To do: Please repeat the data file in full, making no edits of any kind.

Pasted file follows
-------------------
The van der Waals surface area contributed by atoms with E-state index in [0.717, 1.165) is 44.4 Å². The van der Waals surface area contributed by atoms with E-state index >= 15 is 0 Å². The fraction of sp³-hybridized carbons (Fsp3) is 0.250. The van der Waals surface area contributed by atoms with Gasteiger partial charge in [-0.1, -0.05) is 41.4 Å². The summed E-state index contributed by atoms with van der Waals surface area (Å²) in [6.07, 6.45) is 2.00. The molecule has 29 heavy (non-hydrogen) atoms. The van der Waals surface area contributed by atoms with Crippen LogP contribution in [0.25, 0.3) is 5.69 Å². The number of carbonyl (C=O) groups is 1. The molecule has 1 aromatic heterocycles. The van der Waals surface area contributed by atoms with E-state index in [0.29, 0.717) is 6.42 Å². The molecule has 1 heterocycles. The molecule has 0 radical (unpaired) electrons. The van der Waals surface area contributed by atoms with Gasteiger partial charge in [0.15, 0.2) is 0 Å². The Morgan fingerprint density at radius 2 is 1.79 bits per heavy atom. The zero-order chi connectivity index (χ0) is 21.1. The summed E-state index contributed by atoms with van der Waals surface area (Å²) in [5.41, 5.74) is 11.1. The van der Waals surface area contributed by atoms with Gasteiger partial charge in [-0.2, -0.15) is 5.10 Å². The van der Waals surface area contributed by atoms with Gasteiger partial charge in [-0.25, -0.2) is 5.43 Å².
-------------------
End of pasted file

The van der Waals surface area contributed by atoms with E-state index in [0.717, 1.165) is 44.4 Å². The van der Waals surface area contributed by atoms with E-state index >= 15 is 0 Å². The fraction of sp³-hybridized carbons (Fsp3) is 0.250. The van der Waals surface area contributed by atoms with Gasteiger partial charge in [-0.1, -0.05) is 41.4 Å². The summed E-state index contributed by atoms with van der Waals surface area (Å²) in [6.07, 6.45) is 2.00. The molecule has 29 heavy (non-hydrogen) atoms. The van der Waals surface area contributed by atoms with Crippen LogP contribution in [0.25, 0.3) is 5.69 Å². The number of carbonyl (C=O) groups is 1. The molecule has 1 aromatic heterocycles. The van der Waals surface area contributed by atoms with E-state index in [0.29, 0.717) is 6.42 Å². The molecule has 1 heterocycles. The molecule has 0 radical (unpaired) electrons. The van der Waals surface area contributed by atoms with Gasteiger partial charge in [0.15, 0.2) is 0 Å². The Morgan fingerprint density at radius 2 is 1.79 bits per heavy atom. The zero-order chi connectivity index (χ0) is 21.1. The summed E-state index contributed by atoms with van der Waals surface area (Å²) in [5.41, 5.74) is 11.1. The van der Waals surface area contributed by atoms with Gasteiger partial charge in [-0.2, -0.15) is 5.10 Å². The van der Waals surface area contributed by atoms with Gasteiger partial charge in [-0.25, -0.2) is 5.43 Å².